Taste Changes During Cancer Therapy

Author: OncoLink Team
Content Contributor: Karen Arnold-Korzeniowski, MSN RN
Last Reviewed: February 08, 2024

Taste changes are when food and drinks no longer taste a certain way to you. Some cancer treatments can change your sense of taste. These changes can include food and drinks tasting bitter or like metal, being “put off” by certain foods, or a change in the taste of your favorite foods.

How does cancer treatment affect your sense of taste?

Treatments can cause injuries or cause side effects that change how things taste. Examples are:

  • Some treatments can damage your taste buds and sense of smell.
  • Xerostomia is when your mouth is dry and it is caused by a decrease in or loss of saliva. It can make taste changes worse and can cause a loss of interest in eating.
  • Dental problems can also add to taste changes and you should have regular dental checkups. Be sure to check with your oncology team to find the best time during therapy to see a dentist. 
  • Mucositis (mouth sores) can also cause changes in taste.

How can you manage taste changes?

Taste changes can impact your enjoyment of eating or drinking and you may not eat or drink enough for proper nutrition. Although the problem with taste changes often goes away over time after therapy ends, it can last for a year or longer. There are some things you can do to help manage taste changes and, in the process, decrease or prevent weight loss.

  • Rinse your mouth before meals with saltwater, sparkling water, or ginger ale, or brush your teeth.
  • Avoid cigarette or cigar smoking, as this can make taste changes worse.
  • Try to make your food more flavorful by adding spices, herbs, marinades, lemon juice, sauces, or pickled foods.
  • Avoid any acidic additives if you have mouth sores.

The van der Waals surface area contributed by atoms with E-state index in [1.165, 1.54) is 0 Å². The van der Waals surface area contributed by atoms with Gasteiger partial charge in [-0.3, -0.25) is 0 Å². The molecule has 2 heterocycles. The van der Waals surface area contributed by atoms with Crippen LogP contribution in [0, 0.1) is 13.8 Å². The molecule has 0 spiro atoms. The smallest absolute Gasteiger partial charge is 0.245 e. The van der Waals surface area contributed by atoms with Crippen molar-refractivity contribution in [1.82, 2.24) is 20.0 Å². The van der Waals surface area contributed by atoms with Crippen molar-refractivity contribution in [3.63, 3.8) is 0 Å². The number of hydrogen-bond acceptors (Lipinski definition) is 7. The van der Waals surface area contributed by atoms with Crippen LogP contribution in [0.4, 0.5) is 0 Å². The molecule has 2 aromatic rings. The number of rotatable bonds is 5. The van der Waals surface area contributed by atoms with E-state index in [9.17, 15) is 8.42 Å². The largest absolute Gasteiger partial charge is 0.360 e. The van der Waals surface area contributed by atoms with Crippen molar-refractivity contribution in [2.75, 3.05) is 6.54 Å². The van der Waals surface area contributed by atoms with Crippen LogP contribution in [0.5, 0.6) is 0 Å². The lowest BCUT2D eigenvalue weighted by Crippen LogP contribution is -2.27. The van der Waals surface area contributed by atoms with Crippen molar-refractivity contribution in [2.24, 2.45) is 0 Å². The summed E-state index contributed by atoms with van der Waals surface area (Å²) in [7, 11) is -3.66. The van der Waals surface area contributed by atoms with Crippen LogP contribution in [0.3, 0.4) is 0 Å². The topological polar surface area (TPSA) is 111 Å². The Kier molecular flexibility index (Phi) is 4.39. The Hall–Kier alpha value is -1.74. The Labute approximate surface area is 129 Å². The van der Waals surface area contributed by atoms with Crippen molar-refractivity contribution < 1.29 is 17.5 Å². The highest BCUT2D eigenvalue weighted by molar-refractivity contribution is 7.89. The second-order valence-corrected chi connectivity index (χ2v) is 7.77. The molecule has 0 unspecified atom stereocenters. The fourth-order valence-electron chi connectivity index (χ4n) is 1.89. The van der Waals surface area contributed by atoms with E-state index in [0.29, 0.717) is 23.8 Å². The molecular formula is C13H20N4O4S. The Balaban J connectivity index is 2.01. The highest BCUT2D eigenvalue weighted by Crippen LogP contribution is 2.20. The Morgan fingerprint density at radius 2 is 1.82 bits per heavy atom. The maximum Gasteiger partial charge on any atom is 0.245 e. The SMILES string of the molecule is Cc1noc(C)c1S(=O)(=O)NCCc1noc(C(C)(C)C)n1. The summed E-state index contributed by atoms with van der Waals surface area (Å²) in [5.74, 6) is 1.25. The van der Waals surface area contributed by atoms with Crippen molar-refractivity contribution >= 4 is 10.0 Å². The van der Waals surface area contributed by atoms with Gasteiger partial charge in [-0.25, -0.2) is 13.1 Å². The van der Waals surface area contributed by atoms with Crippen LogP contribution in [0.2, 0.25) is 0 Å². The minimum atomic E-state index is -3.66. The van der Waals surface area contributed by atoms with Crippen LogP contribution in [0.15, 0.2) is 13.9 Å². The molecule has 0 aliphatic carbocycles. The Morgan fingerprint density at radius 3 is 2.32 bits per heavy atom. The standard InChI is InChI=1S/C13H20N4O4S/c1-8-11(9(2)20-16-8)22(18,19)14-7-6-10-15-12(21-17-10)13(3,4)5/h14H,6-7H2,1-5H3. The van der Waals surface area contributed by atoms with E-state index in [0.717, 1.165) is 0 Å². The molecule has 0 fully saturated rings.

• Capsaicin, which is derived from chili peppers and makes food spicy, can be used to treat pain from mouth sores, so it may be helpful for some.
  • Try to overpower a metallic taste with lemon drops, sugar-free hard candy, mints, or gum. These can also help stimulate saliva. You can also use plastic utensils and drink beverages from bottles, not cans.
  • Beef is prone to tasting metallic, so you may want to replace it with other forms of protein like chicken, eggs, or dairy products.
  • Consult with the cancer center dietitian for help with food options.

Taste changes can make you lose interest in eating. Some ways that you can increase your desire or ability to eat enough for proper nutrition include:

  • Eat small, frequent meals throughout the day. Have snacks on hand for when you feel hungry.
  • Make mealtime a social and enjoyable experience. Invite your visitors to come at mealtime and eat with you.
  • Eat foods that you enjoy. Milkshakes, puddings, sauces, and gravies can provide extra calories or lubrication to assist in eating.
  • Attractive presentation of foods can increase your appetite. Try meals that include bright-colored foods at a set table to appeal to your other senses.

If you are having a hard time eating or drinking due to taste changes, let your care team know so that they can help you make changes that will help. 


American Cancer Society. 2020. Taste and Smell Changes. https://www.cancer.org/treatment/treatments-and-side-effects/physical-side-effects/eating-problems/taste-smell-changes.html

Cancer.Net. 2020. Taste Changes. https://www.cancer.net/coping-with-cancer/physical-emotional-and-social-effects-cancer/managing-physical-side-effects/taste-changes

Murtaza B, Hichami A, Khan AS, Ghiringhelli F, Khan NA. Alteration in Taste Perception in Cancer: Causes and Strategies of Treatment. Front Physiol. 2017 Mar 8;8:134. doi: 10.3389/fphys.2017.00134. PMID: 28337150; PMCID: PMC5340755.


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